Temperatures measured by government meteorological offices using land, sea and satellite data suggest this year’s global high was very close to those of 2011, 2008, 2006 and 2003. Overall, temperatures were 0.70C above the 1951-1990 baseline temperature average.
But Nasa warned against reading too much into a single month’s records. “The key issue for climate are the long-term trends, not individual months”, said Nasa-GISS director Gavin Schmidt.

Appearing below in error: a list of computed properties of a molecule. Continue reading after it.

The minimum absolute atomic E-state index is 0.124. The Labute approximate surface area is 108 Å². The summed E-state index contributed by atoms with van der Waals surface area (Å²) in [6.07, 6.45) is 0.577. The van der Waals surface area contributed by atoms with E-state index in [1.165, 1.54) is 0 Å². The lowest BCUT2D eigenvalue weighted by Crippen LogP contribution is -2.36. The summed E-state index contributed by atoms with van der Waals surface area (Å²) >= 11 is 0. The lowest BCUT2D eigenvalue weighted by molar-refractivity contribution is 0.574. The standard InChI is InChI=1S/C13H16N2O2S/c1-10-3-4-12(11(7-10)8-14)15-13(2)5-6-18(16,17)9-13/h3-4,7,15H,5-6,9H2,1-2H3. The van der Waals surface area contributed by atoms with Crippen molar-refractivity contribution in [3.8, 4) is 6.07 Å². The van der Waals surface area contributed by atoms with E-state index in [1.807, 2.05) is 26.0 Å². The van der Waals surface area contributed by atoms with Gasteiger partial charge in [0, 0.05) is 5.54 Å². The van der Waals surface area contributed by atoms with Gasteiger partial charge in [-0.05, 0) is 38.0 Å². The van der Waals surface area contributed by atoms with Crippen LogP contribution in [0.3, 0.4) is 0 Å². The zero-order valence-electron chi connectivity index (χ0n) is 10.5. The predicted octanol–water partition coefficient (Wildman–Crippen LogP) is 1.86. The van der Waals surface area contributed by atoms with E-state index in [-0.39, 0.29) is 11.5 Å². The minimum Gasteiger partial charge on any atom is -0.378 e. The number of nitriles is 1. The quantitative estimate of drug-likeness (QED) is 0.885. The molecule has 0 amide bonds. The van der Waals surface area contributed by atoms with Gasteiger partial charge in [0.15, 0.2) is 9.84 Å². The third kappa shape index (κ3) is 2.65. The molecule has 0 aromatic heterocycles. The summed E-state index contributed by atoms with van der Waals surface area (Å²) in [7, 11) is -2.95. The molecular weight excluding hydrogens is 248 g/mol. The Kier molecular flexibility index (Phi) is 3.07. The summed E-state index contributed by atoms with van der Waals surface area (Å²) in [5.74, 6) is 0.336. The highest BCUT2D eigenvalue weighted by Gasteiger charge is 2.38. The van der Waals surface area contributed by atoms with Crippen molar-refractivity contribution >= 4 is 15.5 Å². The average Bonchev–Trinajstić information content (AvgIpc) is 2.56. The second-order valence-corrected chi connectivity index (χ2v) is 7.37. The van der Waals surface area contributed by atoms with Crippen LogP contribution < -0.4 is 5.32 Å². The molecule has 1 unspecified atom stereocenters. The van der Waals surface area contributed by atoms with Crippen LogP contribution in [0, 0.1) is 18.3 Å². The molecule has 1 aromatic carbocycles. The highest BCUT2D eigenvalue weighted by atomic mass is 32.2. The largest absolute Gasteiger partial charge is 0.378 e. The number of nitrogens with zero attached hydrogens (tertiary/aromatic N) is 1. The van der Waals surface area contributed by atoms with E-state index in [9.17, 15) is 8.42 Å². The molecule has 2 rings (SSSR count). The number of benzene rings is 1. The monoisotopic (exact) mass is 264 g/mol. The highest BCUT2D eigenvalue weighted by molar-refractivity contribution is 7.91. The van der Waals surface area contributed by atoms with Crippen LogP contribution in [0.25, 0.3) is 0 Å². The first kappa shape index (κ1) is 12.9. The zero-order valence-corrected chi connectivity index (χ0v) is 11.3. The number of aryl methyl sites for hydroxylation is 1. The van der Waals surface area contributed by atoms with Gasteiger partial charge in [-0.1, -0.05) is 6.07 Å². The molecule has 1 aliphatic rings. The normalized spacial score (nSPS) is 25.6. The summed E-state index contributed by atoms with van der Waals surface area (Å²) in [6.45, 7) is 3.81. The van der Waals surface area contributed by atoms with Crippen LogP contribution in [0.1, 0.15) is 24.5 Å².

Earlier this year it looked certain that an El Niño event would develop in the Pacific ocean following a rise in sea temperatures, which could be expected to result in extreme weather effects around the world by Christmas. However, expectations of a strong El Niño have since faded.
The US west continues to swelter under a prolonged drought while much of the north and eastern US has been noticeably cooler than average for much of 2014. Record temperatures up to 4C above normal have been recorded in west Antarctica, even as the extent of sea ice has reached record levels.